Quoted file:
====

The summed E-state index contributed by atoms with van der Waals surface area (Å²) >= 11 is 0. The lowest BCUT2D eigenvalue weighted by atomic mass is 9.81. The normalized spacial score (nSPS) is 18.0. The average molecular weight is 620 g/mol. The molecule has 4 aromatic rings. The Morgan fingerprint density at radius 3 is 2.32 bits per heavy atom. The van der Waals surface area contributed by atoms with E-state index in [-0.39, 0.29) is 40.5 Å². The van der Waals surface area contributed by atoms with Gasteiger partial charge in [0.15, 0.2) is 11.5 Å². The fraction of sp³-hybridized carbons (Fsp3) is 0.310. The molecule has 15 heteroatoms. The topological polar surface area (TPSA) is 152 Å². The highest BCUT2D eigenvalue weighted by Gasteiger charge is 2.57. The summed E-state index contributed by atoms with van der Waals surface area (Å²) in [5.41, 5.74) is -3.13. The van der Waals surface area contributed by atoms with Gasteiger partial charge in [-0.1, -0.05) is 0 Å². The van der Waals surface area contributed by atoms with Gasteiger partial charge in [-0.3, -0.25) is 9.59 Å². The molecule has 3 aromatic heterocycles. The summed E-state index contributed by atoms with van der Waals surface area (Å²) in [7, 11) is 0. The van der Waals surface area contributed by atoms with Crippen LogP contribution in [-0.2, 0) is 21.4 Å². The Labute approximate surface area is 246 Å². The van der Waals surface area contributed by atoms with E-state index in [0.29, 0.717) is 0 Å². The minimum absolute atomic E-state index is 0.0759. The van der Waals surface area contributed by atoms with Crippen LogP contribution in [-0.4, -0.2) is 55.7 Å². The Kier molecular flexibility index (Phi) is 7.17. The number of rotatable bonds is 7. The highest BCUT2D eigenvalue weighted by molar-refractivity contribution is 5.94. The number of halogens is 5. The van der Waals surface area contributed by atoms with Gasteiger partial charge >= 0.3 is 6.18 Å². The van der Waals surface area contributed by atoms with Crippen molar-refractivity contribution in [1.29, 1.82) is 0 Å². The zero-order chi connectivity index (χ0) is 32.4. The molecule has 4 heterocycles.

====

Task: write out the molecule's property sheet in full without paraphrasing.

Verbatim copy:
The summed E-state index contributed by atoms with van der Waals surface area (Å²) >= 11 is 0. The lowest BCUT2D eigenvalue weighted by atomic mass is 9.81. The normalized spacial score (nSPS) is 18.0. The average molecular weight is 620 g/mol. The molecule has 4 aromatic rings. The Morgan fingerprint density at radius 3 is 2.32 bits per heavy atom. The van der Waals surface area contributed by atoms with E-state index in [-0.39, 0.29) is 40.5 Å². The van der Waals surface area contributed by atoms with Gasteiger partial charge in [0.15, 0.2) is 11.5 Å². The fraction of sp³-hybridized carbons (Fsp3) is 0.310. The molecule has 15 heteroatoms. The topological polar surface area (TPSA) is 152 Å². The highest BCUT2D eigenvalue weighted by Gasteiger charge is 2.57. The summed E-state index contributed by atoms with van der Waals surface area (Å²) in [5.41, 5.74) is -3.13. The van der Waals surface area contributed by atoms with Gasteiger partial charge in [-0.1, -0.05) is 0 Å². The van der Waals surface area contributed by atoms with Gasteiger partial charge in [-0.3, -0.25) is 9.59 Å². The molecule has 3 aromatic heterocycles. The summed E-state index contributed by atoms with van der Waals surface area (Å²) in [7, 11) is 0. The van der Waals surface area contributed by atoms with Crippen LogP contribution in [-0.2, 0) is 21.4 Å². The Labute approximate surface area is 246 Å². The van der Waals surface area contributed by atoms with E-state index in [0.29, 0.717) is 0 Å². The minimum absolute atomic E-state index is 0.0759. The van der Waals surface area contributed by atoms with Crippen LogP contribution in [-0.4, -0.2) is 55.7 Å². The Kier molecular flexibility index (Phi) is 7.17. The number of rotatable bonds is 7. The highest BCUT2D eigenvalue weighted by molar-refractivity contribution is 5.94. The number of halogens is 5. The van der Waals surface area contributed by atoms with Gasteiger partial charge >= 0.3 is 6.18 Å². The van der Waals surface area contributed by atoms with Crippen molar-refractivity contribution in [1.29, 1.82) is 0 Å². The zero-order chi connectivity index (χ0) is 32.4. The molecule has 4 heterocycles.